Photochemistry is the study of chemical processes that occur because of the absorption of light. The study of photochemical systems that use sunlight to drive important chemical reactions or to generate electricity is of great practical significance for the development of sustainable sources of energy.


Latest Research and Reviews

News and Comment

  • News and Views |

    The realization of perovskite nanostructures featuring high emission efficiency and a wide Stokes shift is proving difficult, limiting their impact on luminescent solar concentration technology. Now, engineered exciton routing within multilayered perovskite nanoplatelets may open a path towards high-performing, low-loss devices.

    • Sergio Brovelli
  • News and Views |

    Control of electron and hole concentrations in semiconductors is a longstanding challenge. Now, by managing defect populations, a p–n homojunction solar cell has been fabricated, opening a new avenue for metal halide perovskite devices.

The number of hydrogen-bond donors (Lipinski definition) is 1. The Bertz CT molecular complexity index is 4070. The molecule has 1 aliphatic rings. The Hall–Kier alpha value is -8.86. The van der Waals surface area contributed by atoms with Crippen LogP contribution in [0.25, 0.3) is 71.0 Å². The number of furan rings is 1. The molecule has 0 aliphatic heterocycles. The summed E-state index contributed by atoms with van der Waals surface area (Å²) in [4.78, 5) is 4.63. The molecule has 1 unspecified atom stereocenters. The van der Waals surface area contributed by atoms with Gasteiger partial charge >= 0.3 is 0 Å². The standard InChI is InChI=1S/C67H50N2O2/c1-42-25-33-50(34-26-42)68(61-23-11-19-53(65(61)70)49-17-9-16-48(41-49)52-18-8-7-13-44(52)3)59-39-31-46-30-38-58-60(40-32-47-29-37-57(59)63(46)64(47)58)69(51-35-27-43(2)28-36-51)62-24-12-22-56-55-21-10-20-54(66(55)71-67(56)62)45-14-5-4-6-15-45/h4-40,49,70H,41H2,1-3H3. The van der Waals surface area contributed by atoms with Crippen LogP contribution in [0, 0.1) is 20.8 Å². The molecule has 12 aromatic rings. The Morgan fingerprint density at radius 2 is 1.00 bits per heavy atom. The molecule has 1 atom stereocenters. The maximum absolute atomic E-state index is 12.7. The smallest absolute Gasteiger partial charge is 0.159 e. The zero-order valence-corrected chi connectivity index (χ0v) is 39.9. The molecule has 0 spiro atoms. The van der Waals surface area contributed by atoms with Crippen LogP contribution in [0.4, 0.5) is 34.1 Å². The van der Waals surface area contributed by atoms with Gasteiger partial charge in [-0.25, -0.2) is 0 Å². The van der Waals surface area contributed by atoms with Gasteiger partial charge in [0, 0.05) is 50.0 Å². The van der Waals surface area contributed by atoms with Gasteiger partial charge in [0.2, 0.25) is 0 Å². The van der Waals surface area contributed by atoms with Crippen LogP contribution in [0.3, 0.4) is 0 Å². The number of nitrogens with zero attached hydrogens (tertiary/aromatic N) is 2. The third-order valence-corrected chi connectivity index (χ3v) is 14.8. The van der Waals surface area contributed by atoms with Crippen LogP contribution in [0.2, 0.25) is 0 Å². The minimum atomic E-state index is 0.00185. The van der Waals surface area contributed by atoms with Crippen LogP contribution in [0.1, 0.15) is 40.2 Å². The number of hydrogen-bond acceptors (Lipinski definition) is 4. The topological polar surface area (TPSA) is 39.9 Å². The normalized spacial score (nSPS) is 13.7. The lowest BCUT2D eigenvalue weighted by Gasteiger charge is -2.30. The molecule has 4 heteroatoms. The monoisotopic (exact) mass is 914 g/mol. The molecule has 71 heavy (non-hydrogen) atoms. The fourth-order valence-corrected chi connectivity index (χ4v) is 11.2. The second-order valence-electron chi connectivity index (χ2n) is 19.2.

• Ji-Sang Park
    •  & Aron Walsh
    Nature Energy 4, 95-96
  • Editorial |

    This year marks ten years of organic–inorganic perovskite solar cell research. Now, after achieving remarkable gains in performance, applications are starting to make their way out of research laboratories into the real world.

  • Comments and Opinion | | open

    When translating photovoltaic technology from laboratory to commercial products, low cost, high power conversion efficiency, and high stability (long lifetime) are the three key metrics to consider in addition to other factors, such as low toxicity, low energy payback time, etc. As one of the most promising photovoltaic materials with high efficiency, today organic–inorganic metal halide perovskites draw tremendous attention from fundamental research, but their practical relevance still remains unclear owing to the notorious short device operation time. In this comment, we discuss the stability issue of perovskite photovoltaics and call for standardized protocols for device characterizations that could possibly match the silicon industrial standards.

    • Lei Meng
    • , Jingbi You
    •  & Yang Yang